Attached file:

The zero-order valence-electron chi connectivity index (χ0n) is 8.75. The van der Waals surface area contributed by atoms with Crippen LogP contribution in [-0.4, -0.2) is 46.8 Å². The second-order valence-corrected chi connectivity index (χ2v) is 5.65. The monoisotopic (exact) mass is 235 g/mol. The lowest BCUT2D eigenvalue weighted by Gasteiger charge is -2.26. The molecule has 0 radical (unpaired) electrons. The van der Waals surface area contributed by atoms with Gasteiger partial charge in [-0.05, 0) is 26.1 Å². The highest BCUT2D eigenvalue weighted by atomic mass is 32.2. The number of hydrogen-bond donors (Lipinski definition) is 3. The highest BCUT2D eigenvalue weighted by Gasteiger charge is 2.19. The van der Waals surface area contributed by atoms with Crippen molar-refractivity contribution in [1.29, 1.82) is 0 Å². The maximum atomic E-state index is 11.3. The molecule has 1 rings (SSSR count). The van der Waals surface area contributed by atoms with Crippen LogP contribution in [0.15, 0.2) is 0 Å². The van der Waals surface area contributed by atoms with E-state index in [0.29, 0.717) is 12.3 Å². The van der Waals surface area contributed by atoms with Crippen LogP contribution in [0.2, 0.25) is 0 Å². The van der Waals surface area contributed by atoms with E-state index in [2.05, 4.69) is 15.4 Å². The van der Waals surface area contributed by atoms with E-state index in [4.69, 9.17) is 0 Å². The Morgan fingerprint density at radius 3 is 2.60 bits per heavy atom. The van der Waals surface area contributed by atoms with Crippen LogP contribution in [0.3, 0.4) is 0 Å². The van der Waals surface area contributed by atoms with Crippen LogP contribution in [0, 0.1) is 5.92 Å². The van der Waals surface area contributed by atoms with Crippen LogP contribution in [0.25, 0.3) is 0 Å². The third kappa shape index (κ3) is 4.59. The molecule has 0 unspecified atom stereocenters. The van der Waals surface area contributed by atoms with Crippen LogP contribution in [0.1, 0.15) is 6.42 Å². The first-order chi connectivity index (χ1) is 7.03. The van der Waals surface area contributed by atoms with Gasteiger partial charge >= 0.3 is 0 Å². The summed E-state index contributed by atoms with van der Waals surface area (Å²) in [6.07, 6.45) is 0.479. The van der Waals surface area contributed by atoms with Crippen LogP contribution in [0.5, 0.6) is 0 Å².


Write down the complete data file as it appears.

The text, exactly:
The zero-order valence-electron chi connectivity index (χ0n) is 8.75. The van der Waals surface area contributed by atoms with Crippen LogP contribution in [-0.4, -0.2) is 46.8 Å². The second-order valence-corrected chi connectivity index (χ2v) is 5.65. The monoisotopic (exact) mass is 235 g/mol. The lowest BCUT2D eigenvalue weighted by Gasteiger charge is -2.26. The molecule has 0 radical (unpaired) electrons. The van der Waals surface area contributed by atoms with Gasteiger partial charge in [-0.05, 0) is 26.1 Å². The highest BCUT2D eigenvalue weighted by atomic mass is 32.2. The number of hydrogen-bond donors (Lipinski definition) is 3. The highest BCUT2D eigenvalue weighted by Gasteiger charge is 2.19. The van der Waals surface area contributed by atoms with Crippen molar-refractivity contribution in [1.29, 1.82) is 0 Å². The maximum atomic E-state index is 11.3. The molecule has 1 rings (SSSR count). The van der Waals surface area contributed by atoms with Crippen LogP contribution in [0.15, 0.2) is 0 Å². The van der Waals surface area contributed by atoms with E-state index in [0.29, 0.717) is 12.3 Å². The van der Waals surface area contributed by atoms with Crippen LogP contribution in [0.2, 0.25) is 0 Å². The van der Waals surface area contributed by atoms with E-state index in [2.05, 4.69) is 15.4 Å². The van der Waals surface area contributed by atoms with E-state index in [4.69, 9.17) is 0 Å². The Morgan fingerprint density at radius 3 is 2.60 bits per heavy atom. The van der Waals surface area contributed by atoms with Crippen LogP contribution in [0.3, 0.4) is 0 Å². The van der Waals surface area contributed by atoms with Crippen LogP contribution in [0, 0.1) is 5.92 Å². The van der Waals surface area contributed by atoms with Crippen LogP contribution in [0.25, 0.3) is 0 Å². The third kappa shape index (κ3) is 4.59. The molecule has 0 unspecified atom stereocenters. The van der Waals surface area contributed by atoms with Crippen LogP contribution in [0.1, 0.15) is 6.42 Å². The first-order chi connectivity index (χ1) is 7.03. The van der Waals surface area contributed by atoms with Gasteiger partial charge >= 0.3 is 0 Å². The summed E-state index contributed by atoms with van der Waals surface area (Å²) in [6.07, 6.45) is 0.479. The van der Waals surface area contributed by atoms with Crippen LogP contribution in [0.5, 0.6) is 0 Å².